Art Therapy in the Yukon News

This is a reprint of an article published September 24, 2014 in the Yukon News. Thanks to Jaqueline Robinson for the great story. 

A lot of people know Dr. Gabor Mate for his groundbreaking work with hard-core drug addicts in Vancouver’s Downtown Eastside, but few know him for his budding work as a stage actor.

This month in Whitehorse, Mate performed in the world premier of The Damage is Done – A True Story, a play by Rita Bozi about the ways that our histories and our childhoods shape our lives.

Bozi’s play began as an essay punctuated by YouTube clips, which she performed as part of a writer’s retreat in Iceland.

The ideas in the essay were inspired in part by Gabor Mate’s work, and she thought that it would be great to invite him to speak and lead a discussion after a performance.

“I pitched this to Gabor, who said, ‘I don’t have any time, I really don’t have any time for a collaboration, but I’m very interested,’” said Bozi. “So I said, ‘Great, I’ll kind of work with you with no time.’”

Mate also told Bozi that he wanted it to be a great show, so the pressure was on.

She began to develop the performance with her husband Ken Cameron, and it took on a life of its own.

The characters in the essay started to jump off the page. They were given monologues. They started to sing and dance, and interact with Mate.

“One thing led to another, and before Gabor knew it he had been written into the play as a performer.”

It wasn’t what they had discussed.

The first time Mate read the script, the experience was very odd, and everyone was nervous, said Bozi.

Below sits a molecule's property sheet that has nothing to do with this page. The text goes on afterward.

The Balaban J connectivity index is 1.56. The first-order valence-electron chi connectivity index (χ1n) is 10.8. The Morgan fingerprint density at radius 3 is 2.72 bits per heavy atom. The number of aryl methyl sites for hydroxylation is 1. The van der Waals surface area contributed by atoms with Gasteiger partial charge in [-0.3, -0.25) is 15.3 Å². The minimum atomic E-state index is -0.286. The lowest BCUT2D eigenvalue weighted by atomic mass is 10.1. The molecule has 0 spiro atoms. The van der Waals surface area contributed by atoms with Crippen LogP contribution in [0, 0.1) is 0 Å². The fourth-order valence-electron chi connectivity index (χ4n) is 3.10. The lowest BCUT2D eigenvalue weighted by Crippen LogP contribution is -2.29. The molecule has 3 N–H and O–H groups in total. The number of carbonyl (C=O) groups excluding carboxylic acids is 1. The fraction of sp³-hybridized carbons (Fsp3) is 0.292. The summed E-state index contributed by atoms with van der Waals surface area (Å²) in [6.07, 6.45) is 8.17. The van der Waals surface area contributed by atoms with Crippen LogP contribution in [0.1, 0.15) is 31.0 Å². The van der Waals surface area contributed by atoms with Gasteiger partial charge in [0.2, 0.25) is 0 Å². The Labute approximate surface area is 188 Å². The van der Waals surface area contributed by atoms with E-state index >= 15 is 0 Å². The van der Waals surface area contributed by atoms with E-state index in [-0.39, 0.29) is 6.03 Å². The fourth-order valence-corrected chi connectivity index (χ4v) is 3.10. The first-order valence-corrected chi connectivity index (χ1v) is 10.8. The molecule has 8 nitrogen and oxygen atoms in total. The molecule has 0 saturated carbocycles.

Mate doesn’t remember how exactly he ended up roped into it, he said.

“I came into it with trepidation.”

There was the performance anxiety, but also the fear that it wouldn’t be good enough, said Mate.

“I didn’t want to appear in something that I wasn’t going to be proud of.”

Bozi said she sweet-talked him in Hungarian.

Mate and Bozi are both Hungarian from families that immigrated to Canada. That is key to their relationship, and indeed central to the whole story.

That connection to language and culture is an important one, but it’s not all sweet.

“We swear at each other a lot in Hungarian,” said Bozi. “It’s very fun. It’s a great language to swear in. We get all that really dark stuff out on each other.”

The Damage is Done weaves together the story of three Gabors, all linked through shared history as well as the ways that they have helped to shape Bozi’s life.

There’s Bozi’s brother Gabor, an infant during the 1956 Hungarian revolution, who helped Bozi through her young years by introducing her to punk rock.

Then there’s B.B. Gabor, a Canadian punk rocker whose family fled Hungary when he was eight, who performed the soundtrack to many of the siblings’ defiant dance parties. His suicide in 1990 touched Bozi and her brother deeply.

And of course there’s Gabor Mate, born to a Jewish Hungarian family and a survivor of the Nazi genocide.

Taken together, the stories are about shared historical traumas that can touch a person even as they develop in the womb.

It plays out almost as a therapy session performed on stage, with Bozi’s memories and ideas guided along by Mate’s interjections and insights.

The damage is done. And understanding that fact, Mate and Bozi said, is crucial to healing.

Mate pointed to the experience of First Nations here in the Yukon as a perfect example.

The history of abuse in residential school and through other systemic injustice is visible today in higher rates of addiction, mental illness and physical illness.

“When you take people and you traumatize them, multiple generations, that can cause addictions and cancer and arthritis and mental illness and suicide and all kinds of things,” said Mate.